Scaphoid’s Absent Passages, is an interesting and impressive album –even more so because it’s a solo project arranged for full band with creator Matt Hobart playing every note. 

Unfortunately, even though I know people who will really enjoy it, most of the observations I can make about Absent Passages are technical and critical, because as good as it is, and despite obviously being a labour of love, the album strikes me as more of a showcase: a piece of craft, rather than a piece of art. The songs don’t feel like an outpouring of emotion or expression; they feel like a love letter to songcraft and instrumental exhibition. The album sounds like compositions created by a computer that analysed all “prog metal”, then algorithmically generated original music. 

Ultimately, it doesn’t reach me on an emotional level – which, of course, is a personal thing. I feel the same lack of connection to Bach and Mozart and so much jazz, which obviously touch others deeply but just leave me cold.

The lack of vocals in Scaphoid’s arrangement are a big part of this. I really enjoy some instrumental bands, particularly Russian Circles, but the songs on Absent Passages often drop into what sounds like a verse with no vocals on it. In these moments, I miss a hook or melody line to move the music along and I keep wanting the gaps to be filled. 

As it’s a self-made album echoing the very best of prog metal, this album evokes Probot [Dave Grohl’s heavy metal solo project featuring the crème of metal singers] – it strikes me as a demo waiting for guest appearances from the vocalists of Opeth, Demons and Wizards, Oceansize and Tool.

From an engineering standpoint, there is a lot to admire, with character to most of the sounds and a well-balanced and separated mix. However, it sounds like the guitars were plugged directly into the computer and the drums were played on an electronic drumkit, along to a click track… it sounds like this album was made both on and for headphones. This leaves the sound flat and lacking, although one track in particular, Coldness of Clarity, has greater warmth because of the piano and the acoustic guitar underpinning the track.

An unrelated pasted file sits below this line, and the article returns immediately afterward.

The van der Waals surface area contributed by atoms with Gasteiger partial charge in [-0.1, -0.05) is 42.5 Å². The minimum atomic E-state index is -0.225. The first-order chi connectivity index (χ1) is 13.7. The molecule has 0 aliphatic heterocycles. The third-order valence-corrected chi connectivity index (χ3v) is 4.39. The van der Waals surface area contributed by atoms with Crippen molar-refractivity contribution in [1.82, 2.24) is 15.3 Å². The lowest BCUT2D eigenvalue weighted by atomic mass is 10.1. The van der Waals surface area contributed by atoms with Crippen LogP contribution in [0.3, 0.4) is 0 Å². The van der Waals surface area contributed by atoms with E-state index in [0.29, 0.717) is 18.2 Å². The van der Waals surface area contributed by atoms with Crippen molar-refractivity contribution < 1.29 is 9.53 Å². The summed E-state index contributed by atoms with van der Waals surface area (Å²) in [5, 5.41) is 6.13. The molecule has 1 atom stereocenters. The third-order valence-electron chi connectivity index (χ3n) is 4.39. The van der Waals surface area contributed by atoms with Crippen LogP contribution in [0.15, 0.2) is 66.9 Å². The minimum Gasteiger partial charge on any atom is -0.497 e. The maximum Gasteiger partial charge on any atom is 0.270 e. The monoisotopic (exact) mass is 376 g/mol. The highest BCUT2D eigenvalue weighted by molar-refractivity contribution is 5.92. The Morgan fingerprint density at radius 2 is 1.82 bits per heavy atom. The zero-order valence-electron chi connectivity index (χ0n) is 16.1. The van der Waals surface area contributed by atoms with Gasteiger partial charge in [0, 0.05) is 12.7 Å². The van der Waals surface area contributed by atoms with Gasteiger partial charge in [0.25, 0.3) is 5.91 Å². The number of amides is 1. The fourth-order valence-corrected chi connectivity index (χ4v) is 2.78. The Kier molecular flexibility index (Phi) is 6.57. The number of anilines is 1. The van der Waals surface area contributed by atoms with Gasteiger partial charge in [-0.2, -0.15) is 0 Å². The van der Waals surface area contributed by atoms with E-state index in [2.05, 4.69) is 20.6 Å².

Absent Passages doesn’t breathe and I miss the sound of big speakers moving a lot of air and of drums being pummelled and smashed… it all seems distant, sober, detached and clinical; it doesn’t sound LOUD or physical or angry, which metal really, really should. 

I recently read a great retrospective of Eddie Van Halen by Michael Hann, whose by-line summed up what I see in great musicians: “Van Halen … didn’t use his skills to mindlessly shred – he wrote huge pop songs, and made a new generation fall in love with the electric guitar” – this really sums up everything I miss from Scaphoid – not so much the pop, but anything visceral to make a song grab, compel and excite me.

I don’t want to under-rate this album; I really enjoyed listening to it as a musician and found it technically excellent, admirable and stimulating from that point of view – but for me, that is as far as it goes.

Scaphoid; Absent Passages – Out 23rd October 2020

Chris Oliver

I've been playing bass guitar and guitar for over half my life. I last played bass in in a band called Electromotive and as a singer-songwriter I have written songs about cheese and vajazzles (separate songs!). I started out listening to 60s, 70s and 80s rock as a kid and I was in to grunge and U.S. punk and ska in the 90s. Since then, I've broadened my tastes and I like the best of all styles of music, even country. I've been writing for Silent Radio since it started.